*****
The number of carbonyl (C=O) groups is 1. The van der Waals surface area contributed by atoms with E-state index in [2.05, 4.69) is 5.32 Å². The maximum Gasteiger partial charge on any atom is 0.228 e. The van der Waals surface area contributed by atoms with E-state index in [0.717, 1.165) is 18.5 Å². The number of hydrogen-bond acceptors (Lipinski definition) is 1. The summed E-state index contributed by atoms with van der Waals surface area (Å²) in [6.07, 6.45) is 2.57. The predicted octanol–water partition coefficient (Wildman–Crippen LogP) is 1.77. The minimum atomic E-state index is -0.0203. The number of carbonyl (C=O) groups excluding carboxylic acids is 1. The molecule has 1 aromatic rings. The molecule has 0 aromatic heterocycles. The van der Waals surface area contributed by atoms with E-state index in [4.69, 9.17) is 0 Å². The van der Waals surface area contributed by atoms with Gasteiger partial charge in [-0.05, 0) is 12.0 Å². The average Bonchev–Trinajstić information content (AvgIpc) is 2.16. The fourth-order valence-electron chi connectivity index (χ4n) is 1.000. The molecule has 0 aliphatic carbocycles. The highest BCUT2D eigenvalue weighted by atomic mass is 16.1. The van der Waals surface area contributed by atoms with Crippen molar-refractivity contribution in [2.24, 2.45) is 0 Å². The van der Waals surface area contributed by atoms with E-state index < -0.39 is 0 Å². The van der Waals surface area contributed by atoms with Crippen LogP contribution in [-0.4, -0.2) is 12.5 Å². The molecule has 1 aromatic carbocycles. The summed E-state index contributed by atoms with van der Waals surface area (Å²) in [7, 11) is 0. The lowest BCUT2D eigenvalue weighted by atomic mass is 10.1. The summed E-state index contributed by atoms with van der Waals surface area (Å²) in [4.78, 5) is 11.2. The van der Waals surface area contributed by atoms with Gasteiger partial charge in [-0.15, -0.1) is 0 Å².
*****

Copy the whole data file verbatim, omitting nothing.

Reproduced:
The number of carbonyl (C=O) groups is 1. The van der Waals surface area contributed by atoms with E-state index in [2.05, 4.69) is 5.32 Å². The maximum Gasteiger partial charge on any atom is 0.228 e. The van der Waals surface area contributed by atoms with E-state index in [0.717, 1.165) is 18.5 Å². The number of hydrogen-bond acceptors (Lipinski definition) is 1. The summed E-state index contributed by atoms with van der Waals surface area (Å²) in [6.07, 6.45) is 2.57. The predicted octanol–water partition coefficient (Wildman–Crippen LogP) is 1.77. The minimum atomic E-state index is -0.0203. The number of carbonyl (C=O) groups excluding carboxylic acids is 1. The molecule has 1 aromatic rings. The molecule has 0 aromatic heterocycles. The van der Waals surface area contributed by atoms with E-state index in [4.69, 9.17) is 0 Å². The van der Waals surface area contributed by atoms with Gasteiger partial charge in [-0.05, 0) is 12.0 Å². The average Bonchev–Trinajstić information content (AvgIpc) is 2.16. The fourth-order valence-electron chi connectivity index (χ4n) is 1.000. The molecule has 0 aliphatic carbocycles. The highest BCUT2D eigenvalue weighted by atomic mass is 16.1. The van der Waals surface area contributed by atoms with Crippen molar-refractivity contribution in [2.24, 2.45) is 0 Å². The van der Waals surface area contributed by atoms with E-state index < -0.39 is 0 Å². The van der Waals surface area contributed by atoms with Crippen LogP contribution in [-0.4, -0.2) is 12.5 Å². The molecule has 1 aromatic carbocycles. The summed E-state index contributed by atoms with van der Waals surface area (Å²) in [7, 11) is 0. The lowest BCUT2D eigenvalue weighted by atomic mass is 10.1. The summed E-state index contributed by atoms with van der Waals surface area (Å²) in [4.78, 5) is 11.2. The van der Waals surface area contributed by atoms with Gasteiger partial charge in [-0.15, -0.1) is 0 Å².